The Iraq-Saudi Arabia border is approximately 900km long. The Saudis share a frontier with a pro-Iran government in Iraq, neighboured by a pro-Iran government in Syria.

Iranian influence in Syria and Iraq, two nations close to the kingdom, has “spooked Saudi Arabia”, Landis said, leading to a more aggressive policy from Crown Prince bin Salman.

A boy pushes a wheelbarrow filled with water containers after collecting drinking water from a charity tap, amid a cholera outbreak, in Sanaa, Yemen [Mohamed al-Sayaghi/Reuters]

Yemen

The proxy conflict in which Saudi Arabia has taken the most aggressive stance is Yemen.

Found at the southern end of the Arabian peninsula, Yemen shares a roughly 1,800km border with the Saudi kingdom.

Houthi Rebels, a religious group affiliated with the Zaydi sect of Shia Islam, along with forces loyal to former Yemeni President Ali Abdullah Saleh, took control of large parts of the country in 2014.

Since then, a Saudi-led coalition has engaged in an aerial bombing campaign and blockade. The war has killed more than 10,000 people and left over seven million in danger of starvation.

But the Houthis, who have the support of Iran, have maintained control of much of the country, including the capital, Sanaa.

The Houthis took credit for a ballistic missile fired at the Saudi capital of Riyadh on November 5, telling Al Jazeera the “capital cities of countries that continually shell us, targeting innocent civilians, will not be spared from our missiles”.

The Saudis claimed the missile was supplied by Iran, saying it constituted a declaration of war.

Lebanon?

“No one save [Salman] believes that Saudi Arabia has an endgame” for a conflict with Hezbollah, Landis said.

Lebanon’s government is based on sectarian appointments. The president must be Maronite Christian, the speaker of the parliament a Shia and the prime minister a Sunni.

Landis said “strong-arming” Hariri could divide Lebanon’s Sunni community. Similarly, the Christian community is “much weaker” than before Syria’s Civil War.

With both groups weakened, Shia Hezbollah is able “to impose itself on Lebanon with greater ease”, Landis concluded.

Trita Parsi, president and founder of the National Iranian American Council, a US-based nonprofit that advocates for Iranian-Americans, told Al Jazeera that while sectarian lines have been drawn, the current crisis is more about power than religion.

Parsi pointed to the Saudi-led blockade against Qatar, a Sunni state, and the aforementioned weakening of Lebanese Sunnis through its treatment of Hariri.

“How does Saudi Arabia advance Sunnis by humiliating the Sunnis of Lebanon?” Parsi said.

Iran Eliminates War, for NOW

Iran eliminates possibility of war with the US

Shahir Shahid Saless, Special to Gulf News

 

Many analysts, including this author, continue to view a military confrontation between the United States and Iran under President Donald Trump as a real possibility. However, recent statements of Iran’s leader, Ayatollah Ali Khamenei, and some policies adopted at the highest level within Iran, indicate that Tehran has decided to avoid creating conditions that could trigger a war between the two states.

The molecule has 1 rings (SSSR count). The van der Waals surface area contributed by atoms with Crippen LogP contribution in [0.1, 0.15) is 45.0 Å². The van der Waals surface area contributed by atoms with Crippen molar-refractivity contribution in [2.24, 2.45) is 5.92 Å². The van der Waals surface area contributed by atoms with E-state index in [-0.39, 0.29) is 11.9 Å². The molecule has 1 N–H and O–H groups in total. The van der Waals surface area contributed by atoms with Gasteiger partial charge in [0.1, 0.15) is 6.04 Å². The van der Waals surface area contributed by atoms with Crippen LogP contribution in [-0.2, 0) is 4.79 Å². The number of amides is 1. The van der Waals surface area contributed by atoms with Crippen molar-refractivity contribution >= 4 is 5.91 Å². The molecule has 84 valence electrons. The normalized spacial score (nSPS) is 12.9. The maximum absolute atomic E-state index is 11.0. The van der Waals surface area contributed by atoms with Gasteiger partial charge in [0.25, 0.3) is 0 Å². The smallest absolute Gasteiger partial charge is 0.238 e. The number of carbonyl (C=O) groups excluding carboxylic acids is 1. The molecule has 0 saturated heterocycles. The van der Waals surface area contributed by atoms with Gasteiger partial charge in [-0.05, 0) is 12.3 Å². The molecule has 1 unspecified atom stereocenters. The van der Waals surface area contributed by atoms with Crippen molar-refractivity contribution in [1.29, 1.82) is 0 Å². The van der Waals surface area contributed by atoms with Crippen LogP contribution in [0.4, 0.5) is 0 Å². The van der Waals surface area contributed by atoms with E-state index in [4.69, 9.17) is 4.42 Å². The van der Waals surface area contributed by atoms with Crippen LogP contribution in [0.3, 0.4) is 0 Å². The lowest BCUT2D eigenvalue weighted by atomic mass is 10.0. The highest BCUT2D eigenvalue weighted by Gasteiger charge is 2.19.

Central to the argument of those who warned about the possibility of a US-Iran war was that the US would likely re-impose crippling sanctions on Iran. This prediction was based on the uninterrupted expansion of Iran’s ballistic missile programme. In retaliation, the story goes, Iran would accelerate its ballistic missile programme. Eventually, the Americans’ patience would wane and war would become inevitable.

On October 18, reacting to Trump’s announcement of his confrontational strategy toward Iran, Ayatollah Khamenei said, and “A military confrontation will not occur (between Iran and the US). However, some problems could happen that are no less important than war. We have to be careful.”

Following Khamenei’s remarks, a critical question arises: Why did Khamenei say with such certainty that war will not happen, and what are the other problems that he referred to?

Some may assert that Khamenei’s view regarding the unlikelihood of a US-Iran war is an overestimation of Iran’s military capabilities. To them, he is convinced that the US would not enter into a war with Iran due to its high cost. Iran’s military commanders have presented such an argument. However, a recent and unexpected position Iran adopted may convince outside observers that Iran’s strategy is to distance itself from acts that may provoke a war.

On October 31, Iran’s Revolutionary Guards (IRGC) commander, Mohammad Ali Jafari, announced that, according to a decision made by Iran’s leader, the range of Iran’s missiles will be limited to what it is now, 2,000km. Jafari added that “there exists the capability of increasing the range. For now, this is enough.”

A senior member of the Iranian parliament’s National Security Commission, Heshmatollah Falahat-Pisheh, said on November 6 that the missile-range decision was made in 2011. However, a lengthy report published in 2013 by the semi-official Mehr News Agency, which has ties to the conservatives, contradicts Falahat-Pisheh’s remarks. That report, titled “All Iran’s missiles: from supersonics to intercontinental,” clearly demonstrated that some Iran’s ballistic missiles had a range greater than 2,000km. One such missile, named Ashura, has a range of 2,500km and is highlighted as “the crown of Iran’s missile industry.”